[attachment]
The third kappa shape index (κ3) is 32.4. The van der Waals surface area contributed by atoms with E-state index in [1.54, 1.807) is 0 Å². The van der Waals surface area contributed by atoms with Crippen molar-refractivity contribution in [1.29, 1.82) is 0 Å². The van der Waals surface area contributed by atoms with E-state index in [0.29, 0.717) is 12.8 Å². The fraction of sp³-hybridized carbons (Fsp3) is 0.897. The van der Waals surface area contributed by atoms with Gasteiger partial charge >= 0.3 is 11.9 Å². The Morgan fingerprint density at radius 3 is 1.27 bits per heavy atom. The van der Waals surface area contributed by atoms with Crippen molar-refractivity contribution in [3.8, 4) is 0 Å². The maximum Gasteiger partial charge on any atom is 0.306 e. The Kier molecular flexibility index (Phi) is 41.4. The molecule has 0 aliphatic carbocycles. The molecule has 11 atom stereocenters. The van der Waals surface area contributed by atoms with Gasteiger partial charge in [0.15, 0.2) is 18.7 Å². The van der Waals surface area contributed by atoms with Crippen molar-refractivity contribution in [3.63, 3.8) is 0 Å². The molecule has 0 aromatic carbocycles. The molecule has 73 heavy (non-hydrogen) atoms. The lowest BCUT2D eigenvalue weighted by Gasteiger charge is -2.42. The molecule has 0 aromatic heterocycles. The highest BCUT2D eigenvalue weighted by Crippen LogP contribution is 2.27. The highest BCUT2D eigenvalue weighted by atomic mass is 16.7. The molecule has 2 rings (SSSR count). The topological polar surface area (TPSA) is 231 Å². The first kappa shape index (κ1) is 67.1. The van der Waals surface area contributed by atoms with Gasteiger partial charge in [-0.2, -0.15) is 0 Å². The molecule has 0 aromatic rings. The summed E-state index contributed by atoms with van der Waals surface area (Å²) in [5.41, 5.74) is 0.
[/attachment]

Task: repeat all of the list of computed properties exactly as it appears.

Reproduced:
The third kappa shape index (κ3) is 32.4. The van der Waals surface area contributed by atoms with E-state index in [1.54, 1.807) is 0 Å². The van der Waals surface area contributed by atoms with Crippen molar-refractivity contribution in [1.29, 1.82) is 0 Å². The van der Waals surface area contributed by atoms with E-state index in [0.29, 0.717) is 12.8 Å². The fraction of sp³-hybridized carbons (Fsp3) is 0.897. The van der Waals surface area contributed by atoms with Gasteiger partial charge >= 0.3 is 11.9 Å². The Morgan fingerprint density at radius 3 is 1.27 bits per heavy atom. The van der Waals surface area contributed by atoms with Crippen molar-refractivity contribution in [3.8, 4) is 0 Å². The maximum Gasteiger partial charge on any atom is 0.306 e. The Kier molecular flexibility index (Phi) is 41.4. The molecule has 0 aliphatic carbocycles. The molecule has 11 atom stereocenters. The van der Waals surface area contributed by atoms with Gasteiger partial charge in [0.15, 0.2) is 18.7 Å². The van der Waals surface area contributed by atoms with Crippen molar-refractivity contribution in [3.63, 3.8) is 0 Å². The molecule has 0 aromatic carbocycles. The molecule has 73 heavy (non-hydrogen) atoms. The lowest BCUT2D eigenvalue weighted by Gasteiger charge is -2.42. The molecule has 0 aromatic heterocycles. The highest BCUT2D eigenvalue weighted by Crippen LogP contribution is 2.27. The highest BCUT2D eigenvalue weighted by atomic mass is 16.7. The molecule has 2 rings (SSSR count). The topological polar surface area (TPSA) is 231 Å². The first kappa shape index (κ1) is 67.1. The van der Waals surface area contributed by atoms with Gasteiger partial charge in [-0.2, -0.15) is 0 Å². The molecule has 0 aromatic rings. The summed E-state index contributed by atoms with van der Waals surface area (Å²) in [5.41, 5.74) is 0.